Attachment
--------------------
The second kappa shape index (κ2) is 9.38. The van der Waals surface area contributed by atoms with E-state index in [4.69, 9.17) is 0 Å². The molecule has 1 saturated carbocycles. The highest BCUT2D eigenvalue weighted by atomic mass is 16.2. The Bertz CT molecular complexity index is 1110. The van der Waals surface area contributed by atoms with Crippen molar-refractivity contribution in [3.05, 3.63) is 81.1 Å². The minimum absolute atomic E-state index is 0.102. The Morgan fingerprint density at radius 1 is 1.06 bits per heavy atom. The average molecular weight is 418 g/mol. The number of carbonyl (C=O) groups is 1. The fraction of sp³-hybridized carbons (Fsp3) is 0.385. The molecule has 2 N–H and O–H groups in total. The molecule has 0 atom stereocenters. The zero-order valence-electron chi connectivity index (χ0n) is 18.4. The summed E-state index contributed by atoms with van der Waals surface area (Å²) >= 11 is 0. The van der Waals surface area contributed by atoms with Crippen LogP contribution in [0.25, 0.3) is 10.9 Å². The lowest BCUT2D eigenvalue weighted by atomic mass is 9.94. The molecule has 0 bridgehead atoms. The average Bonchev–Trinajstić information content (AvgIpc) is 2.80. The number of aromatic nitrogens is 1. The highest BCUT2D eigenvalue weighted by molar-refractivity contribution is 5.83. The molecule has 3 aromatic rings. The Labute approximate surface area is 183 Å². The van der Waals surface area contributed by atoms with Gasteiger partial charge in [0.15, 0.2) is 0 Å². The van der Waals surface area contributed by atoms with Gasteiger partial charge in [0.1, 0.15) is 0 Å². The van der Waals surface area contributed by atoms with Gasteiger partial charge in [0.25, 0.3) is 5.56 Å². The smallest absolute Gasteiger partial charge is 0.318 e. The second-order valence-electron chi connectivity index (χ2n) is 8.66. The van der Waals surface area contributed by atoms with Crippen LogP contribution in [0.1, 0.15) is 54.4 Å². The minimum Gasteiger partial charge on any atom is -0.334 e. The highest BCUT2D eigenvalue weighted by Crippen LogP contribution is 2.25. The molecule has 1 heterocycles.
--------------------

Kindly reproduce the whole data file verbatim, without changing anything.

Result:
The second kappa shape index (κ2) is 9.38. The van der Waals surface area contributed by atoms with E-state index in [4.69, 9.17) is 0 Å². The molecule has 1 saturated carbocycles. The highest BCUT2D eigenvalue weighted by atomic mass is 16.2. The Bertz CT molecular complexity index is 1110. The van der Waals surface area contributed by atoms with Crippen molar-refractivity contribution in [3.05, 3.63) is 81.1 Å². The minimum absolute atomic E-state index is 0.102. The Morgan fingerprint density at radius 1 is 1.06 bits per heavy atom. The average molecular weight is 418 g/mol. The number of carbonyl (C=O) groups is 1. The fraction of sp³-hybridized carbons (Fsp3) is 0.385. The molecule has 2 N–H and O–H groups in total. The molecule has 0 atom stereocenters. The zero-order valence-electron chi connectivity index (χ0n) is 18.4. The summed E-state index contributed by atoms with van der Waals surface area (Å²) >= 11 is 0. The van der Waals surface area contributed by atoms with Crippen LogP contribution in [0.25, 0.3) is 10.9 Å². The lowest BCUT2D eigenvalue weighted by atomic mass is 9.94. The molecule has 0 bridgehead atoms. The average Bonchev–Trinajstić information content (AvgIpc) is 2.80. The number of aromatic nitrogens is 1. The highest BCUT2D eigenvalue weighted by molar-refractivity contribution is 5.83. The molecule has 3 aromatic rings. The Labute approximate surface area is 183 Å². The van der Waals surface area contributed by atoms with Gasteiger partial charge in [0.15, 0.2) is 0 Å². The van der Waals surface area contributed by atoms with Gasteiger partial charge in [0.1, 0.15) is 0 Å². The van der Waals surface area contributed by atoms with Gasteiger partial charge in [0.25, 0.3) is 5.56 Å². The smallest absolute Gasteiger partial charge is 0.318 e. The second-order valence-electron chi connectivity index (χ2n) is 8.66. The van der Waals surface area contributed by atoms with Crippen LogP contribution in [0.1, 0.15) is 54.4 Å². The minimum Gasteiger partial charge on any atom is -0.334 e. The highest BCUT2D eigenvalue weighted by Crippen LogP contribution is 2.25. The molecule has 1 heterocycles.